In the Examples which follow the urethane solutions were obtained by taking the effluent from a metallic selenium catalyst conversion of 2,4-dinitrotoluene to the corresponding diurethane as described in U.S. Pat. No. 3,895,054. The crude urethane solutions contained approximately 17 percent ethanol, 50 percent diethyltoluene-2,4-dicarbamate and related by products, 30 percent triethylamine/pyridine mixture and approximately from about 1 to 3 percent selenium as unreacted metallic selenium, unidentified inorganic selenium and organo-selenium compounds. After separation of the mercury-selenium compound or complex, the compound or complex or the remaining deselenized urethane solution was analyzed by X-ray to determine selenium removal, or the deselenized urethane solution subjected to high speed liquid chromatographic analysis to determine urethane content.
In Examples I to XII, 10 ml of a selenium-containing diethyltoluene-2,4-dicarbamate solution was contacted with 10 ml of an aqueous mercuric salt solution at a temperature (ambient) of 25° C. and agitated by shaking for 5 minutes. The resulting precipitate which formed was separated by filtration and the urethane solution (filtrate) analyzed by X-ray for selenium removal and by high speed liquid chromatography for urethane content. 100 percent of the urethane was recovered in each case. The results were as follows:
______________________________________ Se in Se in ure- Hg/Se Fil-Ex. thane (mole/ Mercuric trate % SeNo. ppm mole) Salt Soln. ppm Removed______________________________________1 240 36.0 1% Hg(NO3)2 10 96.12 620 3.9 1% Hg(NO3)2 60 89.43 270 8.6 1% Hg(NO3)2 39 85.04 600 0.8 1% Hg(NO3)2 280 53.85 600 3.9 1% Hg(NO3)2 120 80.36 230 10.0 1% Hg(NO3)2 21 91.07 880 2.8 1% Hg(NO3)2 40 95.08 940 2.4 1% Hg(NO3)2 115 88.99 194 12.0 1% Hg(NO3)2 <10 95.8 10.sup.(1) 500 4.0 1% Hg(NO3)2 0 100.011 510 1.25 1% Hg(C2 H3 O2)2 0 100.0 12.sup.(2) 545 1.0 1% Hg(C2 H3 O2)2 0 100.0______________________________________ .sup.(1) 10 ml of benzene added to selenium-containing urethane solution .sup.(2) 10 ml of methylene dichloride added to selenium-containing urethane solution
In Examples XIII to XX, a selenium-containing diethyltoluene-2,4-dicarbamate solution was contacted with an aqueous mercuric acetate solution with shaking at varying temperatures and reaction times. The resulting precipitate separated by filtration was analyzed by X-ray for selenium removal. Essentially 100 percent of the urethane was recovered. The results are shown in Table I.
TABLE I__________________________________________________________________________ RxExampleWt. mercuric acetate Wt. Hg Wt. Hg Wt. Se Hg/Se Temp. Time % SeNo. Soln. g. (%) g. Soln. g. g. (mole/mole) ° C. Mins. Removed__________________________________________________________________________13 100 (5%) 5.0 2.5 0.087 22.7 80 15 66.414 200 (5%) 10.0 2.5 0.087 45.4 50 5 76.615 200 (5%) 10.0 2.5 0.087 45.4 80 60 74.716 200 (5%) 10.0 2.5 0.087 45.4 100 15 77.417 100 (1%) 1.0 50.0 0.174 2.26 80 60 40.418 100 (1%) 1.0 25.0 0.087 4.54 80 15 53.819 50 (1%) 0.50 50.0 0.102 -- 50 5 99.320 50 (1%) 0.50 50.0 0.105 -- 80 15 99.9__________________________________________________________________________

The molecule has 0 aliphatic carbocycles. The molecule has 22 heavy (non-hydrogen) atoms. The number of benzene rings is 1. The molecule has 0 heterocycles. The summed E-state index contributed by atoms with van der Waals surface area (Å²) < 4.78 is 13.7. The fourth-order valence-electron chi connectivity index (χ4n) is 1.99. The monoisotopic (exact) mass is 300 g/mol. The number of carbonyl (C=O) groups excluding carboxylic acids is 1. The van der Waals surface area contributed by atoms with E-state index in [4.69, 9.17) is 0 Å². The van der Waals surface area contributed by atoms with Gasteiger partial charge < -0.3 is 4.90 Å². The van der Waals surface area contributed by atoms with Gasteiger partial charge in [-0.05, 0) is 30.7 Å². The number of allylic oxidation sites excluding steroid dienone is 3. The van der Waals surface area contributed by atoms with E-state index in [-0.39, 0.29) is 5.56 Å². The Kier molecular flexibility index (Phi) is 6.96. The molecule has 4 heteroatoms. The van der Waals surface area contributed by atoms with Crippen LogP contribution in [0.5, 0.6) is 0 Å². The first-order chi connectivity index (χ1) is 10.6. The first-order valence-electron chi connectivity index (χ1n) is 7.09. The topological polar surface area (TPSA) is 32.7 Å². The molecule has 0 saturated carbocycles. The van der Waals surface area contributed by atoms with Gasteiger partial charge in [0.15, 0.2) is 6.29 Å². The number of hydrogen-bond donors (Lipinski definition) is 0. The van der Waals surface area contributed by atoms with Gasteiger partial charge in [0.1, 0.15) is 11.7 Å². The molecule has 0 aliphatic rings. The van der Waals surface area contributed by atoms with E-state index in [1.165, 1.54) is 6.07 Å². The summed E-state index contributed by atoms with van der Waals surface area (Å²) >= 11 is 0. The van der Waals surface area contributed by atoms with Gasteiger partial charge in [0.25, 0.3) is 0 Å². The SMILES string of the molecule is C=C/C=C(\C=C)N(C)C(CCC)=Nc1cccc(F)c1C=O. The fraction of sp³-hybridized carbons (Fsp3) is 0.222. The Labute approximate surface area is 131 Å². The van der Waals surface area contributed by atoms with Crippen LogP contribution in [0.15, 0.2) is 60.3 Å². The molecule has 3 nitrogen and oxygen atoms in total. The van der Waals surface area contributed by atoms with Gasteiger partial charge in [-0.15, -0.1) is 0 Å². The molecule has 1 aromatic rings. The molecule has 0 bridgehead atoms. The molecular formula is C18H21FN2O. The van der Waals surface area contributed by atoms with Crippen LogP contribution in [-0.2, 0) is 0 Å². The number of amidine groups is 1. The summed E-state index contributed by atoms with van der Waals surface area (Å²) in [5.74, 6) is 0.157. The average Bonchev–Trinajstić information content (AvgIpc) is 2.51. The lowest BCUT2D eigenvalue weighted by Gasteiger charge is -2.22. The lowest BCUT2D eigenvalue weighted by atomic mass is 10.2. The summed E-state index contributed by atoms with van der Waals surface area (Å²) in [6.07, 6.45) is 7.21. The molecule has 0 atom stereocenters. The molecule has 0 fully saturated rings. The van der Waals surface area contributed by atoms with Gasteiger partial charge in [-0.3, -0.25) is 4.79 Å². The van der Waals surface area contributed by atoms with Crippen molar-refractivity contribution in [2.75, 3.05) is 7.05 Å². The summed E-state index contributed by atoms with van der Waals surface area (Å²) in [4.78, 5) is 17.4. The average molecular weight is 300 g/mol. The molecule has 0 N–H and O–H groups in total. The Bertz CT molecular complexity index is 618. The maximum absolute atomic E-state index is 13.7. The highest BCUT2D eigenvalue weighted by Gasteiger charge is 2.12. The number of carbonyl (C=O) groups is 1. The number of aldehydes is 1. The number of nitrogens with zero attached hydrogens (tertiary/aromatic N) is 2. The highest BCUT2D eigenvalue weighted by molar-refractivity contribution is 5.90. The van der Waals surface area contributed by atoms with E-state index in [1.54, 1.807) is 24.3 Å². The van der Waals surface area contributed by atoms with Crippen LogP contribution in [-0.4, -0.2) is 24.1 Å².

In Examples XXI to XXV, a selenium-containing diethyltoluene-2,4-dicarbamate solution was contacted with a 1 percent aqueous solution of mercuric nitrate with shaking for a period of 15 minutes. The resulting precipitate separated by filtration was analyzed by X-ray for selenium removal and the precipitate further treated by heating to a temperature of 450° C. in the presence of air to convert the selenium contained in the precipitate to selenium dioxide which was recovered by cooling the effluent air/SeO2 stream to approximately 250° C. Essentially 100 percent of the urethane product was recovered. The results are shown in Table II.
TABLE II__________________________________________________________________________Wt.Hg(NO3)2 Wt. Wt. SeExampleSoln. Hg Soln. Wt. Se Hg/Se Temp. Rx Time % SeNo. g. g. g. g. (mole/mole) ° C. Mins. Removed__________________________________________________________________________21 50 0.5 25 0.087 2.27 80 15 73.522 100 1.0 25 0.087 4.54 80 15 85.623 100 1.0 25 0.087 4.54 50 5 87.924 150 1.5 25 0.087 6.80 25 15 90.825 50 0.5 50 0.16 5.65 80 15 96.5__________________________________________________________________________
In Examples XXVI to XXVIII, a selenium-containing diethyltoluene-2,4-dicarbamate solution was contacted with a 1 percent aqueous solution of mercuric chloride with shaking for a period of 15 minutes. The resulting precipitate was removed by filtration and the urethane filtrate solution analyzed by X-ray for selenium removal. The results are shown in Table III.
TABLE III__________________________________________________________________________Wt. RxExampleHgCl2 Wt. Hg Wt. Se Wt. Se Hg/Se Temp. Time % SeNo. Soln. g. g. Soln. g. g. (mole/mole) ° C. Mins. Removed__________________________________________________________________________26 150 1.5 25 0.087 6.80 80 15 65.327 100 1.0 25 0.087 4.54 50 15 66.528 50 0.5 25 0.087 2.27 80 15 56.0__________________________________________________________________________
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|U.S. Classification||423/510, 423/508, 560/25, 423/509, 420/526, 75/431|
|May 31, 1988||AS||Assignment|
Owner name: ATLANTIC RICHFIELD COMPANY
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Effective date: 19911220